Every business vertical and all levels of government experienced data breaches in 2014, and the outlook for 2015 isn’t encouraging. In our latest infographic, we break down 2014’s data breaches by sector and size.
In the retail space, attack activity is expected to accelerate even as credit card companies roll out pin and chip technologies mandated for use in 2016. According to the 2015 “Experian Data Breach Forecast”, “Adoption requirements for EMV ’Chip and PIN‘ technology being implemented may drive an increase in the frequency of payment breaches as the window closes for hackers to profit from this type of attack on brick-and-mortar retailers.”
The healthcare industry (payers and providers) will likely continue to attract a larger percentage of data breaches in 2015. This vertical has experienced issues with understaffed IT security departments and a mandate that puts helping the sick above making sure the “right person” sees your data. This makes it a challenge to comply with data privacy requirements in HIPAA/HITECH regulations and prevent personally identifiable information from falling into the hands of an attacker.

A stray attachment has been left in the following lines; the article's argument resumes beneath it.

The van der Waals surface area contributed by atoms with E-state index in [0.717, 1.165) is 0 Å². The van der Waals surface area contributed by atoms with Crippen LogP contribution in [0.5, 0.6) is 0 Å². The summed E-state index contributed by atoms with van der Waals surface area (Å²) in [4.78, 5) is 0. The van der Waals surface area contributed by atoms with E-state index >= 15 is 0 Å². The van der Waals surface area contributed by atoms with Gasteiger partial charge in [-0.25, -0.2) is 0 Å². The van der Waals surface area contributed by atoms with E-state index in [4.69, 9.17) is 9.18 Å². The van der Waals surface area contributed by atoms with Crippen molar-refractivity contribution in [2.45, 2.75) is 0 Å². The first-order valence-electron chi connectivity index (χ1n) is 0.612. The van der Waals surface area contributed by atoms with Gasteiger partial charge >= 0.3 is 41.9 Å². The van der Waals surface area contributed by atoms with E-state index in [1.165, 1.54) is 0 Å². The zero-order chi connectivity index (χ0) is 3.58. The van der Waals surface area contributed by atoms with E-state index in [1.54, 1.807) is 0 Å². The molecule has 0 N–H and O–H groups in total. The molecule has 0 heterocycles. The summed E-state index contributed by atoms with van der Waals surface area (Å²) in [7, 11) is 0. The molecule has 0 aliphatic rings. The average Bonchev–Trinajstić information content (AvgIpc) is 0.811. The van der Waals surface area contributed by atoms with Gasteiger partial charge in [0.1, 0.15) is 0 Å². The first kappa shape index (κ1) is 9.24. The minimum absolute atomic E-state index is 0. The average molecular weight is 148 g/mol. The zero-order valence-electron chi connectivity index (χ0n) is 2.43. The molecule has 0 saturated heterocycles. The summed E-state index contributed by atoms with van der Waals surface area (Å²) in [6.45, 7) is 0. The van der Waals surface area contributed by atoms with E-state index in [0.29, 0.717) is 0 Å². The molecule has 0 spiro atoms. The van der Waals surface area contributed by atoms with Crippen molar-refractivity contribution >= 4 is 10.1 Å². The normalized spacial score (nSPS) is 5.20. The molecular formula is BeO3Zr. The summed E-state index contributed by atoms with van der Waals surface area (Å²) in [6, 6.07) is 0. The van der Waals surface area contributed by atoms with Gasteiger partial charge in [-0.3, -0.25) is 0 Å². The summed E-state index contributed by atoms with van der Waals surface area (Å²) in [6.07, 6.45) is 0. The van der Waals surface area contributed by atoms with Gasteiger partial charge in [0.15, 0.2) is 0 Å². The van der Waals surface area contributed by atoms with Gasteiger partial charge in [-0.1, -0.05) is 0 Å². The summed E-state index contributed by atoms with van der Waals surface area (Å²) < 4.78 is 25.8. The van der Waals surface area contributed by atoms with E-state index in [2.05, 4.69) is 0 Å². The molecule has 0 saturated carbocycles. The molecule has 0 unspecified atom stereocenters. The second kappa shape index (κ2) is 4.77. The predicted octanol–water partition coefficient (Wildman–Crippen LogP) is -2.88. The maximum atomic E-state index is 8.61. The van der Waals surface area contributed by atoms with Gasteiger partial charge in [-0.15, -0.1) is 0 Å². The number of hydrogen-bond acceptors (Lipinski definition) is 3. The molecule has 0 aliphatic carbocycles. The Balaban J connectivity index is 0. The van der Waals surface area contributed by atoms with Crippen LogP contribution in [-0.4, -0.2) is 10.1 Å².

State and local governments, especially in less populated regions, were hard hit in 2014, with Montana, Oregon and Louisiana each experiencing data breaches. Even the organization that performs top-secret clearance work for the federal government was hacked. Stealing the identities of hundreds of thousands of citizens opens up a lot of possibilities for an attacker.
The common theme across data breaches caused by malicious attackers has been the use of valid user credentials in all of the reported hacks, which attackers obtain through social engineering techniques. Either through remote controlled malware or directly on a system, attackers used or created credentials to steal valuable data. Business and government organizations do not have an adequate strategy for detecting the attacker that sidesteps perimeter defenses. User behavior intelligence solutions not only provide detections and coverage, but also create security operational efficiencies.